After a good two years since the original, the new “Kingsman” sequel hits the big screen, but shooting too close to the sun causes its ambitious ideas to be burned along the ride.
“Kingsman: The Golden Circle” is the latest film in the franchise filled with absurd and fun spy-action moments. Matthew Vaughn returns to direct this sequel after the first movie garnered so much attention.
Kim Gutierrez, a SF State cinema major, described the first film as “deserving of a sequel, but it was good on its own too.”
The point of a sequel is to continue a story or to continue showing a universe where the previous film was built. “Kingsman: The Secret Service” created an expansive world to play around. Its successor, “The Golden Circle,” got unsuccessfully crazier and wackier.
SF State cinema professor Joseph McBride said, “especially since the Bond cycle started, [the spy genre] is a reliable format for action and comedy.”
“The Golden Circle” had potential to extend the cinematic universe of a not-so-average young spy taking down colorful and cartoonish villains. As promising as this genre can be, this film swung for, but missed, opportunities.
Gutierrez explained her thoughts on why the “Kingsman” franchise may still have this potential.
“They’re starting to wrap up the James Bond franchise,” she said. “So if [director Matthew Vaughn] went with a more traditional spy movie, then it’d be too similar to that. They want to put their own twist on a spy movie and make it more entertaining.”
The film keeps the insanity of the first, and even increases those levels of ridiculous and bloody action sequences, but there is a point where the film wants to produce stylization over substance.
For example, while it was cool to see robot dogs attacking Harry Hart, played by Colin Firth, this scene could have been cut immensely rather than lengthening to a runtime of 141 minutes, which is too long. Instead of focusing on the “Kingsman” characters and the energetic violence, the film’s approach was more fixated towards that energized violence.
Moments of action and comedy are present in “The Golden Circle.” However, it seems to be a sequel to only the jokes and fighting moments in the first film; it’s a tired routine.
A re-used formula like the one used in “The Secret Service” can be fun; the sequel is entertaining and still over-the-top. It’s lucky that a performance from Elton John was put into this film as a sweet treat for the audience, too.
Vaughn’s choice to return to this franchise may have been for only his benefit, however. He spoke in a Deadline interview about why he wanted to return to the “Kingsman” cinematic world.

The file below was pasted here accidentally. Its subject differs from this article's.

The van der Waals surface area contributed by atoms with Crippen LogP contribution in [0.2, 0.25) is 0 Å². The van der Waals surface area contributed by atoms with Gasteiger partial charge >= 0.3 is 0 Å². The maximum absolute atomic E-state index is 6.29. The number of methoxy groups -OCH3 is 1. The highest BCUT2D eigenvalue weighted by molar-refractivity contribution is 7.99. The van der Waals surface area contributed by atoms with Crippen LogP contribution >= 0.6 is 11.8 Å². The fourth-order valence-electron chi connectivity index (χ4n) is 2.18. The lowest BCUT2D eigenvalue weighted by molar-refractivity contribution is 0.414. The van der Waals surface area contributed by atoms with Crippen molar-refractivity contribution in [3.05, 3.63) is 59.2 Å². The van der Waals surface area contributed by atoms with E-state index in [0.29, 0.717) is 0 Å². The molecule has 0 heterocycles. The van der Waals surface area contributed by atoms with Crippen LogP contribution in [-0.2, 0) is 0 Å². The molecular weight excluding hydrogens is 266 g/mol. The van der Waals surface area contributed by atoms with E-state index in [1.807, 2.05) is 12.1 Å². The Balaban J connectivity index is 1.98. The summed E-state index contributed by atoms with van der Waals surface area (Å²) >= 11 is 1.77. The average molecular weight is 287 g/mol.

“I had so much fun making the movie, and I became really good friends with the actors,” he said. “It reminded me when I made ‘Lock, Stock’ where it was a bunch of guys and women coming together and having a very collaborative experience, watching each other’s back, trying to make a great film. I enjoyed that here, and I could see a universe expanding.”
According to Stephen Follows, an online database for film and film education, the number of movies in the top 100 grossing films has more than doubled in the past decade, from 9% in 2005 to 22% in 2014.
Hollywood has been looking out for its finances first, unfortunately. Cinema associate professor, Martha Gorzycki, hit the hammer on the head when she said “sequels are about making money.”
Out of the top 10 films that have financially gained the most through the worldwide box office, six of them are either a sequel or a reboot, according to Box Office Mojo.
Follow-ups of films are not all bad if they are cared for as a film and not only a sequel.
McBride points out, “once in awhile something unusual breaks through, but too often the sequels and remakes are big hits, encouraging the industry to keep cranking them out.”
Hollywood just needs to take notes on how to properly deal with a sequel that still holds up to its original’s standards, especially in the spy genre because of its ease into a diverse universe of spy organizations and villains.
“You can do good things with genre films,” McBride said in an email, “but repetition is alien to art.”